Deputy accused of road rage linked to psychologist indicted for giving improper evaluations

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A Houston-area psychologist indicted on allegations of not giving proper psychological evaluations to law enforcement applicants is now linked to a reserve deputy accused in a road rage shooting.

Eyewitness News has learned a former reserve deputy charged in a road rage shooting was a patient of a psychologist accused of giving free passes to law officers.

Dr. Carole Busick is charged with three counts of tampering with a government record. Her husband, Donald Busick, has also been charged because he allegedly kept the records.

Dr. Busick had contracts with multiple law enforcement agencies in the Houston area to conduct state-mandated psychological exams for prospective employees. She is accused of certifying mental health examinations when she never really did an exam. The Harris County Sheriff's Office was her biggest customer, having paid her almost $700,000 since 2013, according to county financial records. The total number of evaluations she signed off on is unknown but Eyewitness News has confirmed Kenneth Caplan's was one of them.

Caplan is the now-former reserve deputy with Harris County Precinct 6 Constable's Office charged with aggravated assault by a public servant for a shooting during a road rage incident. It happened in November 2014 along the South Loop. Lori Anabb, 20, said she honked at him because he cut her off and then he pulled up next to her and fired.

"It hit the window and grazed me right here on my left side," Anabb said pointing to the top of her head. "He almost took my life."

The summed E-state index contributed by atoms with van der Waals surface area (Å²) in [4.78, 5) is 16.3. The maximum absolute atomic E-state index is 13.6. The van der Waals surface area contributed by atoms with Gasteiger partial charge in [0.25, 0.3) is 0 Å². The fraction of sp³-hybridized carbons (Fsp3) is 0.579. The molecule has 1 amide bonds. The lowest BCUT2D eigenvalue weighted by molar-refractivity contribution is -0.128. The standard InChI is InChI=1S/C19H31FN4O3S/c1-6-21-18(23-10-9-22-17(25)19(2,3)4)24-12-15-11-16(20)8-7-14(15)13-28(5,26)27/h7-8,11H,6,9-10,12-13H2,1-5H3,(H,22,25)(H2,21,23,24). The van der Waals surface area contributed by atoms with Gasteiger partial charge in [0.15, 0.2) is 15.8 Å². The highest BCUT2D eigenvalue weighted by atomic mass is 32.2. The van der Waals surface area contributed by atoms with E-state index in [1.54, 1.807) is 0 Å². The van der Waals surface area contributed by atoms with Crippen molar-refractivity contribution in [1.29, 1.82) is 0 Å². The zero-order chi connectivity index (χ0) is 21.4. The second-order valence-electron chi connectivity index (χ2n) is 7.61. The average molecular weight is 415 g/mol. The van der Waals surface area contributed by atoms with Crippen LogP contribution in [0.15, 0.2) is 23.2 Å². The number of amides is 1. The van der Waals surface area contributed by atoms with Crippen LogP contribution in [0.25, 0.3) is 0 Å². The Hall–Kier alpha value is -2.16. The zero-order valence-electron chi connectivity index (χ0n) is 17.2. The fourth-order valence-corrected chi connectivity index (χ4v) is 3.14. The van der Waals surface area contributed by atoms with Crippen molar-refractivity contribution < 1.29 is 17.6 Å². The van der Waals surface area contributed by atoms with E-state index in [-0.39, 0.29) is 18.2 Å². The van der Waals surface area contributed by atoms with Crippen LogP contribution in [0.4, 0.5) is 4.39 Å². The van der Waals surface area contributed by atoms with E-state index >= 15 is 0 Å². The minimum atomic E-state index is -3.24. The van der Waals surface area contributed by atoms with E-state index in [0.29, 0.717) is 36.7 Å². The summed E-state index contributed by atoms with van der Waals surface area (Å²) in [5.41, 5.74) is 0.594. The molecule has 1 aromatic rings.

Caplan is among potentially hundreds of law enforcement officers in Harris County Busick certified.

According to the Harris County Precinct 1 Constable's Office, it has about 100 officers who used her. Prospective employees pay for their own exams.

"We are going to have them retested to, following TCOLE's advice," said Capt. Carl Shaw.

Shaw said his office will likely incur the cost.

The Texas Commission on Law Enforcement (TCOLE) is the state agency advising all agencies to retest officers who were patients of Dr. Busick.

The Harris County Sheriff's Office hasn't said whether it will. Caplan's former agency, Precinct 6, is also debating it.

Anabb believes there's nothing to debate. Busick, she said, put citizens at risk.

"I think if she would have evaluated him like she was supposed to, this would have never happened," said Anabb.

If convicted, Busick could face up to 2 years in prison for each count.
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